Critics of feminism have said that my generation lives in a land of “post-feminism,” otherwise known as “the age of Enlightened Sexism.” With the attitude that the battle for women’s rights has been won, media has encouraged audiences to view sexism as a form of entertainment rather than a system of a oppression. As a result, misogynist messages in popular music and television shows are not considered a threat, and are tolerated rather than challenged.
However, this type of thinking is dangerous territory. I would love to be a post-feminist if we were indeed living in a post-patriarchal world. We’re not.
As a recent single who is quite attached to her iTouch for company, I recently came across apps in the iTunes store that exclaimed boldly, “You will never be lonely again!!” Entranced by the hefty promise I followed the link, wondering why my BBC news app had not informed me of this ground-breaking discovery. My excitement, however, was quickly squashed when I realized that I was looking at a product that was heavily laden with the same sexist principles and oppressive attitudes that had encouraged me to break up with my boyfriend in the first place.
The pocket girlfriend is a virtual application that digitizes the relationship experience, and works like the 1990’s “Giga Pets.” For those of you who (unfortunately) never owned one, they made the perfect pet. Mine was a cat, who required feeding, playtime, shots from the vet, and sometimes a spanking. Not only was it hours of fun for a ten year old, but convenient for my parents. There was no litter box, cat hair, or clawed sofas; and, likewise, the Virtual Girlfriend never gets PMS, is disagreeable, or has an individual thought for that matter. Like I said, the perfect pet.
Unlike the Giga Pet, however, the numerous Virtual Girlfriend apps are personalized for an individual experience. Users can take quizzes describing what they like in themselves and others, which will then pair them with the ideal woman. Stats keep track of how many girls you’ve “dated,” and jobs can be completed to earn money for gifts and dates. Other apps provide only one woman, but with a wider range of activities, which include feeding her lollipops, untying her bikini top to provide a “massage,” and, most disturbingly, shaking your device to throw her to the ground. Finally, a woman who you can abuse without facing a pesky domestic violence lawsuit.
Yet another type of app, known as “Touch Girl,” is more blatantly sexual. This features a scantily clad blonde on a blue fur bed spread, who responds to your “touch” by sensuously moving around and touching herself. Rub her stomach and so will she, but careful! Leave her alone too long and she will fall asleep.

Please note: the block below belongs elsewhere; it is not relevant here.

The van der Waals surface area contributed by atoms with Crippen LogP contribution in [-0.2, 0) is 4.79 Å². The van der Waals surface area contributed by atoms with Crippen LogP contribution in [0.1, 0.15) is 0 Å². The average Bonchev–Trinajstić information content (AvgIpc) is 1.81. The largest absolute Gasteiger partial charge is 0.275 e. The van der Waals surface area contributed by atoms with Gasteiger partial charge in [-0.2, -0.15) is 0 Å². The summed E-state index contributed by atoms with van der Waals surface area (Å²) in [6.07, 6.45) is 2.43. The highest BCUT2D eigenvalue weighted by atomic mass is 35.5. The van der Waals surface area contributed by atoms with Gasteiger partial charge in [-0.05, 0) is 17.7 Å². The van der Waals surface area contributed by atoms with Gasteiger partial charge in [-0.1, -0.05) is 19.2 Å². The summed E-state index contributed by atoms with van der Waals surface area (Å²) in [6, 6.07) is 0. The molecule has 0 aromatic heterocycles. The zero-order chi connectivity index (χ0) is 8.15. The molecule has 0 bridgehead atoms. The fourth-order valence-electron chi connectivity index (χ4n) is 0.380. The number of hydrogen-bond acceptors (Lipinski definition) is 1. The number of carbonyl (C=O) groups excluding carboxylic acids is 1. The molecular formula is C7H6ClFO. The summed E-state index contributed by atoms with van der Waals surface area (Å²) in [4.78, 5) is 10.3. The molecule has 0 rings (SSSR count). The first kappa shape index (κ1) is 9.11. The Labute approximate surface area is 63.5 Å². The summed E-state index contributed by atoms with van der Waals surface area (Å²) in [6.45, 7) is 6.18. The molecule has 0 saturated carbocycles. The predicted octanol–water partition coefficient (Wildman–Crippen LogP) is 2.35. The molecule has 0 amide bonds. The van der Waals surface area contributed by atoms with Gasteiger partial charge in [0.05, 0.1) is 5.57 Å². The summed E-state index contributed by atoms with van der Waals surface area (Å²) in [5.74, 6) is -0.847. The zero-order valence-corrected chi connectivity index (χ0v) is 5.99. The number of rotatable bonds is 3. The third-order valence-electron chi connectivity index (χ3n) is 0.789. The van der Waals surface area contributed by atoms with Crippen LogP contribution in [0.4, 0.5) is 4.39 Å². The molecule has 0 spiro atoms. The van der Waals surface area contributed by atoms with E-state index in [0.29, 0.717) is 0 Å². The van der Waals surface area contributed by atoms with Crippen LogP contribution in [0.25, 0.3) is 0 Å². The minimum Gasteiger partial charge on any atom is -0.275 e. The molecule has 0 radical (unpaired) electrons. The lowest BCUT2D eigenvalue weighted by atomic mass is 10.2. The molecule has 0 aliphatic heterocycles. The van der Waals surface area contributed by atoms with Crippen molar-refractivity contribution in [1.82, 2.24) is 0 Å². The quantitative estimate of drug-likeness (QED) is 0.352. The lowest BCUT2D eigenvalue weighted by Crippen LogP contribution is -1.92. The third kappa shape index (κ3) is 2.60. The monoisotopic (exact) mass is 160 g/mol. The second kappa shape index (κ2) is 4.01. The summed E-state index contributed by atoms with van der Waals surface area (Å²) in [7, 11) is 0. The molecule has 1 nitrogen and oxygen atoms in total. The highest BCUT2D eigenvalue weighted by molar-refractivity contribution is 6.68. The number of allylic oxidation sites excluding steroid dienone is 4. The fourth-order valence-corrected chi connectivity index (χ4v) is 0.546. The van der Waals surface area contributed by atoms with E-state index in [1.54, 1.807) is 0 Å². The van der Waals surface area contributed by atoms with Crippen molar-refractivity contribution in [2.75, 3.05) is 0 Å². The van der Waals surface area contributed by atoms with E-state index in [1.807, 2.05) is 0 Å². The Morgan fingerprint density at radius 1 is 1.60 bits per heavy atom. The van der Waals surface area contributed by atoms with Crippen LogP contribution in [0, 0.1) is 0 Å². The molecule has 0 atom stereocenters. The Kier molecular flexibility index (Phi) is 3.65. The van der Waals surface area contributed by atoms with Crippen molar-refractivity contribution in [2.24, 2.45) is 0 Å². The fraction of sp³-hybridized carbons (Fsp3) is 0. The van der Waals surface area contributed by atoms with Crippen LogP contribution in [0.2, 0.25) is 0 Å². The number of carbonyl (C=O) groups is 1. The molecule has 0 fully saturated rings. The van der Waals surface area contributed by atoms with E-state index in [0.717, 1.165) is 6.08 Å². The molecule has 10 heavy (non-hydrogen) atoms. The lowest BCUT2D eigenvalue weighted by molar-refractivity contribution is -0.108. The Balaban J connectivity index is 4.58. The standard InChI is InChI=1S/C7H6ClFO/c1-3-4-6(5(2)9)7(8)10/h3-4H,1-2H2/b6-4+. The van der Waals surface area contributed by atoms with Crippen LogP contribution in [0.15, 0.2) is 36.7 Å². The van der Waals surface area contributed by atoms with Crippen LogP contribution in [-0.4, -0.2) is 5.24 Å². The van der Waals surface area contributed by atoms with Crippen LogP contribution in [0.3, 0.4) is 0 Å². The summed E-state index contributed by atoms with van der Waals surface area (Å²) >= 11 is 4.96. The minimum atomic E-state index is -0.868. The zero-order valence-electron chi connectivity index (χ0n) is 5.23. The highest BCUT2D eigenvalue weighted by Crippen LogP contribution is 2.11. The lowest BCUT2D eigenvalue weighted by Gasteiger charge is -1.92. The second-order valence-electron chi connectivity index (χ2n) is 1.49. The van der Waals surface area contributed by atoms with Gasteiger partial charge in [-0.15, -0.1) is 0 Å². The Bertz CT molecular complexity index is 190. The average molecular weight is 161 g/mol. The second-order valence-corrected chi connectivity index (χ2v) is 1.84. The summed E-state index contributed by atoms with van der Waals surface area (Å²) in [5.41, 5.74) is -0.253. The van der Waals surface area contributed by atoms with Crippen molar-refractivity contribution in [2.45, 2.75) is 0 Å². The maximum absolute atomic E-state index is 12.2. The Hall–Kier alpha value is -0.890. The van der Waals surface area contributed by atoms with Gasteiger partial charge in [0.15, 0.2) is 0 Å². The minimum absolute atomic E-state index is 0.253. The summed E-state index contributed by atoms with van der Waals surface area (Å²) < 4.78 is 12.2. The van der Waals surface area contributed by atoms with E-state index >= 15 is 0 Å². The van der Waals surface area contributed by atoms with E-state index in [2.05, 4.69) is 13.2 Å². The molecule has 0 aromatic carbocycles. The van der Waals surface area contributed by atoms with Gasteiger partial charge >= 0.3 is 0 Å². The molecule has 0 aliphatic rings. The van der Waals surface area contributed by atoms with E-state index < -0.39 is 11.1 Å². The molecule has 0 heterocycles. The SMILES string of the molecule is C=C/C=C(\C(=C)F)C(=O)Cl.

As a feminist, it is easy to look at Apple’s offerings and scream misogyny. However, straight men are not the only targeted demographic, as demonstrated by pocket boyfriend apps such as “Jake the Jock.” “Tired of your boyfriend not paying attention to you?” the ad asks. Jake is only $1.99 and “You’d swear he was alive!” While the same levels of commands are not available, the app is voice synthesized and relays messages like, “You are beautiful” and “I was wrong, again.”
According to Apple, patriarchy is not dead – in fact it is alive and well, and residing with it’s good friend heteronormativity, who works to perpetuate heterosexuality as the norm. The apps are for fun, games meant to be played between class or on the subway, but the message they send speaks a lot louder than an undergraduate feminist like me ever could. They serve as an example of the type of entertainment our culture prescribes to and deems appropriate. But what happens when the young man addicted to this type of gaming decides to pursue a relationship with a real girl? Will this type of influence breed young men who think that “get me a beer” or “bend over and touch your toes” are appropriate methods of communicating with women?
The apps create a cultural climate that informs it’s inhabitants that men enjoy power privilege over women. While apps like Jake the Jock may appear to place this same level of control in a woman’s hands, it is only an illusion. Jake’s marketability comes from the fact that he serves as a marker of male approval, reinforcing to women that this is an important aspect of their lives. It sends the message that a male exclaiming a woman’s beauty is the ideal source her confidence, not her accomplishments or intelligence.
In explaining this concept to my male friends, my dildo has already come up as a comparative “synthetic option.”While I agree that dildos, when used correctly, produce a so-called “artificial orgasmic experience,” there is a key difference, for my dildo has never attempted to speak for men. It does not provide me with examples of how men should use their bodies to portray sexuality, nor has it ever provided me with a touchstone as to how I should view my own societal status.
Clearly, many of the same issues that faced our suffrage grandmothers and sexual revolution era mothers still exist in the technology age today. While the game has changed, literally, the new dynamics do not suggest that the battle for equality has been won. Rather, sexism and gender role expectations have adapted over time, evolved, and are still infiltrating our culture and sub-consciousness. Oppression has grown more adept to camouflage and finds increasingly cleaver places to hide. Now, thanks to Apple, it can reside in your pocket.